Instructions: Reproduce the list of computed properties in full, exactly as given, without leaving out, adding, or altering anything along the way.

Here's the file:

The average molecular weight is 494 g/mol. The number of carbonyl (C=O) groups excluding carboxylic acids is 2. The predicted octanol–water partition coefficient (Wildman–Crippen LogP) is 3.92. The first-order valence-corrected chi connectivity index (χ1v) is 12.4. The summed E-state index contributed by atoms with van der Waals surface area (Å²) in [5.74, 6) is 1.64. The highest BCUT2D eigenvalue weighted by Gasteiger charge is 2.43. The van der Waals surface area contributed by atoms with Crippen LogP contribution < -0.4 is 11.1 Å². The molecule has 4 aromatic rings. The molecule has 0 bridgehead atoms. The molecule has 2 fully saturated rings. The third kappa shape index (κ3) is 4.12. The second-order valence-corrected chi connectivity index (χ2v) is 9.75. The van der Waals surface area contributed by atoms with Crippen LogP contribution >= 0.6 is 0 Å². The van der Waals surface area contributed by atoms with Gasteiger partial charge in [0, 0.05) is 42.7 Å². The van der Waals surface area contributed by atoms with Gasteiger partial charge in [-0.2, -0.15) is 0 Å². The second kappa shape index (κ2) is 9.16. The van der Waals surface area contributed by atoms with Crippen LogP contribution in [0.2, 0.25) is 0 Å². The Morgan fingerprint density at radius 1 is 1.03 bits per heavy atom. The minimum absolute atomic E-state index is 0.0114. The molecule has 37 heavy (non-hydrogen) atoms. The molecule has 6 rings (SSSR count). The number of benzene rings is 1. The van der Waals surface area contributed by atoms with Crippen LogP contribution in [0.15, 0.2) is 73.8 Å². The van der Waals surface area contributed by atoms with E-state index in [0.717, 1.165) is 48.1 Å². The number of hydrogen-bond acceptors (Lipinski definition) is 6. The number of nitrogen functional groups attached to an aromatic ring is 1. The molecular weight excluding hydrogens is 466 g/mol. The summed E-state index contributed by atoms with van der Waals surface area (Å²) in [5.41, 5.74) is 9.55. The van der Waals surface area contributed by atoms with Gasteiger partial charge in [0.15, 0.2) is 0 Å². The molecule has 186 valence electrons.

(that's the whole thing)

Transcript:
The average molecular weight is 494 g/mol. The number of carbonyl (C=O) groups excluding carboxylic acids is 2. The predicted octanol–water partition coefficient (Wildman–Crippen LogP) is 3.92. The first-order valence-corrected chi connectivity index (χ1v) is 12.4. The summed E-state index contributed by atoms with van der Waals surface area (Å²) in [5.74, 6) is 1.64. The highest BCUT2D eigenvalue weighted by Gasteiger charge is 2.43. The van der Waals surface area contributed by atoms with Crippen LogP contribution < -0.4 is 11.1 Å². The molecule has 4 aromatic rings. The molecule has 0 bridgehead atoms. The molecule has 2 fully saturated rings. The third kappa shape index (κ3) is 4.12. The second-order valence-corrected chi connectivity index (χ2v) is 9.75. The van der Waals surface area contributed by atoms with Crippen LogP contribution >= 0.6 is 0 Å². The van der Waals surface area contributed by atoms with Gasteiger partial charge in [0, 0.05) is 42.7 Å². The van der Waals surface area contributed by atoms with Gasteiger partial charge in [-0.2, -0.15) is 0 Å². The second kappa shape index (κ2) is 9.16. The van der Waals surface area contributed by atoms with Crippen LogP contribution in [0.2, 0.25) is 0 Å². The Morgan fingerprint density at radius 1 is 1.03 bits per heavy atom. The minimum absolute atomic E-state index is 0.0114. The molecule has 37 heavy (non-hydrogen) atoms. The molecule has 6 rings (SSSR count). The number of benzene rings is 1. The van der Waals surface area contributed by atoms with Crippen LogP contribution in [0.15, 0.2) is 73.8 Å². The van der Waals surface area contributed by atoms with E-state index in [0.717, 1.165) is 48.1 Å². The number of hydrogen-bond acceptors (Lipinski definition) is 6. The number of nitrogen functional groups attached to an aromatic ring is 1. The molecular weight excluding hydrogens is 466 g/mol. The summed E-state index contributed by atoms with van der Waals surface area (Å²) in [5.41, 5.74) is 9.55. The van der Waals surface area contributed by atoms with Gasteiger partial charge in [0.15, 0.2) is 0 Å². The molecule has 186 valence electrons.